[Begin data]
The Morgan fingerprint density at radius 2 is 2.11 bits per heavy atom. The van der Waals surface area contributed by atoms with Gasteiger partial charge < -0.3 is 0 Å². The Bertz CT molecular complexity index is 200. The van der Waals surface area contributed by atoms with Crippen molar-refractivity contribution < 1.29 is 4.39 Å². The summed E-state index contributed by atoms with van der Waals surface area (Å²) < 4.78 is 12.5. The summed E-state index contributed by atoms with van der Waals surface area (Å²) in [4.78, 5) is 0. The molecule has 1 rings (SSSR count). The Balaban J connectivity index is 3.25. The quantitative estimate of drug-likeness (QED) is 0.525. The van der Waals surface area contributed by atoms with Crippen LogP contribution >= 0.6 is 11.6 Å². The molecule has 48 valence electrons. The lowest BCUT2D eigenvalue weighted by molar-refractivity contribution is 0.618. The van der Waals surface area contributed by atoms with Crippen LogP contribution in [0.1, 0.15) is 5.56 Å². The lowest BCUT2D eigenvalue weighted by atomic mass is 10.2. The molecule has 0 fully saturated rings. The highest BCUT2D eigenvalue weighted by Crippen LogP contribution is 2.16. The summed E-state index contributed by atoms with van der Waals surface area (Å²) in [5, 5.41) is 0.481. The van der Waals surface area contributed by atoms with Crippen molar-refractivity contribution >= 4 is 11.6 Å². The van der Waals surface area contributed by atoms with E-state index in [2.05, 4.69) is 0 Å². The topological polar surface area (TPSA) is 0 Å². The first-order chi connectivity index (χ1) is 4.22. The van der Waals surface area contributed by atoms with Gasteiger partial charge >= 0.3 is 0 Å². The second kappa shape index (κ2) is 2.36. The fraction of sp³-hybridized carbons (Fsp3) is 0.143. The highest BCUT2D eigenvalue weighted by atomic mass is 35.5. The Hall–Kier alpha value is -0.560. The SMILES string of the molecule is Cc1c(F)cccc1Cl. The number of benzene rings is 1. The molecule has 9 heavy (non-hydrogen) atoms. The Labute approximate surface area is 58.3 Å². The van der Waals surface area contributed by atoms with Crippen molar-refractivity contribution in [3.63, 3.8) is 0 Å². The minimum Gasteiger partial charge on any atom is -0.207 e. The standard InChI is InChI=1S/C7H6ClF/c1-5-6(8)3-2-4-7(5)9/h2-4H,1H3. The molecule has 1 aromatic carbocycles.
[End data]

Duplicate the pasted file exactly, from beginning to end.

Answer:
The Morgan fingerprint density at radius 2 is 2.11 bits per heavy atom. The van der Waals surface area contributed by atoms with Gasteiger partial charge < -0.3 is 0 Å². The Bertz CT molecular complexity index is 200. The van der Waals surface area contributed by atoms with Crippen molar-refractivity contribution < 1.29 is 4.39 Å². The summed E-state index contributed by atoms with van der Waals surface area (Å²) < 4.78 is 12.5. The summed E-state index contributed by atoms with van der Waals surface area (Å²) in [4.78, 5) is 0. The molecule has 1 rings (SSSR count). The Balaban J connectivity index is 3.25. The quantitative estimate of drug-likeness (QED) is 0.525. The van der Waals surface area contributed by atoms with Crippen LogP contribution >= 0.6 is 11.6 Å². The molecule has 48 valence electrons. The lowest BCUT2D eigenvalue weighted by molar-refractivity contribution is 0.618. The van der Waals surface area contributed by atoms with Crippen LogP contribution in [0.1, 0.15) is 5.56 Å². The lowest BCUT2D eigenvalue weighted by atomic mass is 10.2. The molecule has 0 fully saturated rings. The highest BCUT2D eigenvalue weighted by Crippen LogP contribution is 2.16. The summed E-state index contributed by atoms with van der Waals surface area (Å²) in [5, 5.41) is 0.481. The van der Waals surface area contributed by atoms with Crippen molar-refractivity contribution >= 4 is 11.6 Å². The van der Waals surface area contributed by atoms with E-state index in [2.05, 4.69) is 0 Å². The topological polar surface area (TPSA) is 0 Å². The first-order chi connectivity index (χ1) is 4.22. The van der Waals surface area contributed by atoms with Gasteiger partial charge >= 0.3 is 0 Å². The second kappa shape index (κ2) is 2.36. The fraction of sp³-hybridized carbons (Fsp3) is 0.143. The highest BCUT2D eigenvalue weighted by atomic mass is 35.5. The Hall–Kier alpha value is -0.560. The SMILES string of the molecule is Cc1c(F)cccc1Cl. The number of benzene rings is 1. The molecule has 9 heavy (non-hydrogen) atoms. The Labute approximate surface area is 58.3 Å². The van der Waals surface area contributed by atoms with Crippen molar-refractivity contribution in [3.63, 3.8) is 0 Å². The minimum Gasteiger partial charge on any atom is -0.207 e. The standard InChI is InChI=1S/C7H6ClF/c1-5-6(8)3-2-4-7(5)9/h2-4H,1H3. The molecule has 1 aromatic carbocycles.